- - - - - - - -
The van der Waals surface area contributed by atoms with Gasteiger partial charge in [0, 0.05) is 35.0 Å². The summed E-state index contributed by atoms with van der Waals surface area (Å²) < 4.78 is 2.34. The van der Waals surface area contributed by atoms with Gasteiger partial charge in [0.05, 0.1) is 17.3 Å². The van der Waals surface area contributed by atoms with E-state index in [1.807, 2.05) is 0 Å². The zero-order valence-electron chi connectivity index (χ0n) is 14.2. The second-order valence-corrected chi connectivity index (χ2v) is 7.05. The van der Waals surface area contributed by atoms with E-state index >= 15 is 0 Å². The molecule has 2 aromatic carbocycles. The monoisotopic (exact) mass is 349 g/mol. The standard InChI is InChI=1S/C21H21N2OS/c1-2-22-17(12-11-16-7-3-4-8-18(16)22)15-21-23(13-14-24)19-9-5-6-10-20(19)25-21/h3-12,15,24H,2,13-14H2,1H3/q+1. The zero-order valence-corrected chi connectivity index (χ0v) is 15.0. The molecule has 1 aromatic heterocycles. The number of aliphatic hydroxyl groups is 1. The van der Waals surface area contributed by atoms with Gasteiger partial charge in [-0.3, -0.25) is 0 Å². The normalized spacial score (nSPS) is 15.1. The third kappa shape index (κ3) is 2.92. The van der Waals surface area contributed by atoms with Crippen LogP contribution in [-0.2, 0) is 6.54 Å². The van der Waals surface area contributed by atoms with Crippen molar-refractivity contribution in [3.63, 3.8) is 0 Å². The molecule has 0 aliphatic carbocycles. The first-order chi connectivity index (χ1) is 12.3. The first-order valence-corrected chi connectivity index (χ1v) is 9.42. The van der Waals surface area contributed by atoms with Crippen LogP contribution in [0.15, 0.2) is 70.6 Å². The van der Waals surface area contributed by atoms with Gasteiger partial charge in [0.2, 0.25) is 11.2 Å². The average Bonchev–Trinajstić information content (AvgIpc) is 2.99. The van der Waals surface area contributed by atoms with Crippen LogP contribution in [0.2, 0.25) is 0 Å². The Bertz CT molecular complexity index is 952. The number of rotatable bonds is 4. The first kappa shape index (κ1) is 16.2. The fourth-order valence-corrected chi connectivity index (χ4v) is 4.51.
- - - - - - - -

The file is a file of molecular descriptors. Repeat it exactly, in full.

The van der Waals surface area contributed by atoms with Gasteiger partial charge in [0, 0.05) is 35.0 Å². The summed E-state index contributed by atoms with van der Waals surface area (Å²) < 4.78 is 2.34. The van der Waals surface area contributed by atoms with Gasteiger partial charge in [0.05, 0.1) is 17.3 Å². The van der Waals surface area contributed by atoms with E-state index in [1.807, 2.05) is 0 Å². The zero-order valence-electron chi connectivity index (χ0n) is 14.2. The second-order valence-corrected chi connectivity index (χ2v) is 7.05. The van der Waals surface area contributed by atoms with E-state index >= 15 is 0 Å². The molecule has 2 aromatic carbocycles. The monoisotopic (exact) mass is 349 g/mol. The standard InChI is InChI=1S/C21H21N2OS/c1-2-22-17(12-11-16-7-3-4-8-18(16)22)15-21-23(13-14-24)19-9-5-6-10-20(19)25-21/h3-12,15,24H,2,13-14H2,1H3/q+1. The zero-order valence-corrected chi connectivity index (χ0v) is 15.0. The molecule has 1 aromatic heterocycles. The number of aliphatic hydroxyl groups is 1. The van der Waals surface area contributed by atoms with Gasteiger partial charge in [-0.3, -0.25) is 0 Å². The normalized spacial score (nSPS) is 15.1. The third kappa shape index (κ3) is 2.92. The van der Waals surface area contributed by atoms with Crippen LogP contribution in [-0.2, 0) is 6.54 Å². The van der Waals surface area contributed by atoms with Crippen molar-refractivity contribution in [3.63, 3.8) is 0 Å². The molecule has 0 aliphatic carbocycles. The first-order chi connectivity index (χ1) is 12.3. The first-order valence-corrected chi connectivity index (χ1v) is 9.42. The van der Waals surface area contributed by atoms with Crippen LogP contribution in [0.15, 0.2) is 70.6 Å². The van der Waals surface area contributed by atoms with Gasteiger partial charge in [0.2, 0.25) is 11.2 Å². The average Bonchev–Trinajstić information content (AvgIpc) is 2.99. The van der Waals surface area contributed by atoms with Crippen LogP contribution in [0.2, 0.25) is 0 Å². The Bertz CT molecular complexity index is 952. The number of rotatable bonds is 4. The first kappa shape index (κ1) is 16.2. The fourth-order valence-corrected chi connectivity index (χ4v) is 4.51.